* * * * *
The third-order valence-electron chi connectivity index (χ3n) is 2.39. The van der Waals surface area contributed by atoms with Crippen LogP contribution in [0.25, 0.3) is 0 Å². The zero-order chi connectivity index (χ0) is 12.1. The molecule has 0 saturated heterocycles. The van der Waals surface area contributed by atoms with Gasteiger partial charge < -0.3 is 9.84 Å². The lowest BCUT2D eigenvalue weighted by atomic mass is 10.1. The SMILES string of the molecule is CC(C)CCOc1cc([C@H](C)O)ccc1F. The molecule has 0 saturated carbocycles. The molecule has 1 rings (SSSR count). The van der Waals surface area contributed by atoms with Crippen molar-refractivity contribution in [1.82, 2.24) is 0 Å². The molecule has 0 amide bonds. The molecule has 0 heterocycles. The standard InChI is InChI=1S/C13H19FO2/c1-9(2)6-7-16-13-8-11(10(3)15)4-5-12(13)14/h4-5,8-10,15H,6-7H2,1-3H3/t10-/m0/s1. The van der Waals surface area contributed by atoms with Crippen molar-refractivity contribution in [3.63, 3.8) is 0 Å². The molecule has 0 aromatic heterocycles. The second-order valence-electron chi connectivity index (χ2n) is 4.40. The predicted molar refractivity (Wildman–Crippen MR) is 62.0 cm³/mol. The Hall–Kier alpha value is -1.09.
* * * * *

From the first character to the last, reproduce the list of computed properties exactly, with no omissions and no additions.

The third-order valence-electron chi connectivity index (χ3n) is 2.39. The van der Waals surface area contributed by atoms with Crippen LogP contribution in [0.25, 0.3) is 0 Å². The zero-order chi connectivity index (χ0) is 12.1. The molecule has 0 saturated heterocycles. The van der Waals surface area contributed by atoms with Gasteiger partial charge < -0.3 is 9.84 Å². The lowest BCUT2D eigenvalue weighted by atomic mass is 10.1. The SMILES string of the molecule is CC(C)CCOc1cc([C@H](C)O)ccc1F. The molecule has 0 saturated carbocycles. The molecule has 1 rings (SSSR count). The van der Waals surface area contributed by atoms with Crippen molar-refractivity contribution in [1.82, 2.24) is 0 Å². The molecule has 0 amide bonds. The molecule has 0 heterocycles. The standard InChI is InChI=1S/C13H19FO2/c1-9(2)6-7-16-13-8-11(10(3)15)4-5-12(13)14/h4-5,8-10,15H,6-7H2,1-3H3/t10-/m0/s1. The van der Waals surface area contributed by atoms with Crippen molar-refractivity contribution in [3.63, 3.8) is 0 Å². The molecule has 0 aromatic heterocycles. The second-order valence-electron chi connectivity index (χ2n) is 4.40. The predicted molar refractivity (Wildman–Crippen MR) is 62.0 cm³/mol. The Hall–Kier alpha value is -1.09.